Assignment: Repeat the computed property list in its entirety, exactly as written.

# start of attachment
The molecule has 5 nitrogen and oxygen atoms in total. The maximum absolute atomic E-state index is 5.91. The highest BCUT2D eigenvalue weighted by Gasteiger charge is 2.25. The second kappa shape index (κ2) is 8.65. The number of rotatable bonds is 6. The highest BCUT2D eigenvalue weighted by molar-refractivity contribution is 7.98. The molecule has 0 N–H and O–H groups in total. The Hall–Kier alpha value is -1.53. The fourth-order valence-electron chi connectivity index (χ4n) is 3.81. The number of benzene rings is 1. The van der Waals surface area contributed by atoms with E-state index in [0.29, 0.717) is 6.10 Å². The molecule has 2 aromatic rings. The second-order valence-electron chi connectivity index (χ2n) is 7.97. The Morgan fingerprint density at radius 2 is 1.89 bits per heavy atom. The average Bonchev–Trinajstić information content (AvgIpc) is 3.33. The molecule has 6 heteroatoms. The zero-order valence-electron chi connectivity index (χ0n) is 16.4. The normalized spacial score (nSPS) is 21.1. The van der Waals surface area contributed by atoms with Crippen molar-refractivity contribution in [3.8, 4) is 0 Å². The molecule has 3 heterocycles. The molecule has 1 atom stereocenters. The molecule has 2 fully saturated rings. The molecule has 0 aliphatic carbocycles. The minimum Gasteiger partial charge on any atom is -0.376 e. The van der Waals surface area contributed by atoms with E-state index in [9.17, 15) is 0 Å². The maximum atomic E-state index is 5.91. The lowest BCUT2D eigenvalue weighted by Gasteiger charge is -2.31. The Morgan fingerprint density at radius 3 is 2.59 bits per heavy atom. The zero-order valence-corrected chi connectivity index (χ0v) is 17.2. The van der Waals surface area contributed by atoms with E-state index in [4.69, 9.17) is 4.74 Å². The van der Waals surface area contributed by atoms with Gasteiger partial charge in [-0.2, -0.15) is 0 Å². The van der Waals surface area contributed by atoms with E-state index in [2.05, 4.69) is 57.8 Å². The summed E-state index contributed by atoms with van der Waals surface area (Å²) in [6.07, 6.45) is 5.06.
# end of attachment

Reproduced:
The molecule has 5 nitrogen and oxygen atoms in total. The maximum absolute atomic E-state index is 5.91. The highest BCUT2D eigenvalue weighted by Gasteiger charge is 2.25. The second kappa shape index (κ2) is 8.65. The number of rotatable bonds is 6. The highest BCUT2D eigenvalue weighted by molar-refractivity contribution is 7.98. The molecule has 0 N–H and O–H groups in total. The Hall–Kier alpha value is -1.53. The fourth-order valence-electron chi connectivity index (χ4n) is 3.81. The number of benzene rings is 1. The van der Waals surface area contributed by atoms with E-state index in [0.29, 0.717) is 6.10 Å². The molecule has 2 aromatic rings. The second-order valence-electron chi connectivity index (χ2n) is 7.97. The Morgan fingerprint density at radius 2 is 1.89 bits per heavy atom. The average Bonchev–Trinajstić information content (AvgIpc) is 3.33. The molecule has 6 heteroatoms. The zero-order valence-electron chi connectivity index (χ0n) is 16.4. The normalized spacial score (nSPS) is 21.1. The van der Waals surface area contributed by atoms with Crippen molar-refractivity contribution in [3.8, 4) is 0 Å². The molecule has 3 heterocycles. The molecule has 1 atom stereocenters. The molecule has 2 fully saturated rings. The molecule has 0 aliphatic carbocycles. The minimum Gasteiger partial charge on any atom is -0.376 e. The van der Waals surface area contributed by atoms with E-state index in [9.17, 15) is 0 Å². The maximum atomic E-state index is 5.91. The lowest BCUT2D eigenvalue weighted by Gasteiger charge is -2.31. The Morgan fingerprint density at radius 3 is 2.59 bits per heavy atom. The zero-order valence-corrected chi connectivity index (χ0v) is 17.2. The van der Waals surface area contributed by atoms with E-state index in [4.69, 9.17) is 4.74 Å². The van der Waals surface area contributed by atoms with Gasteiger partial charge in [-0.2, -0.15) is 0 Å². The van der Waals surface area contributed by atoms with E-state index in [2.05, 4.69) is 57.8 Å². The summed E-state index contributed by atoms with van der Waals surface area (Å²) in [6.07, 6.45) is 5.06.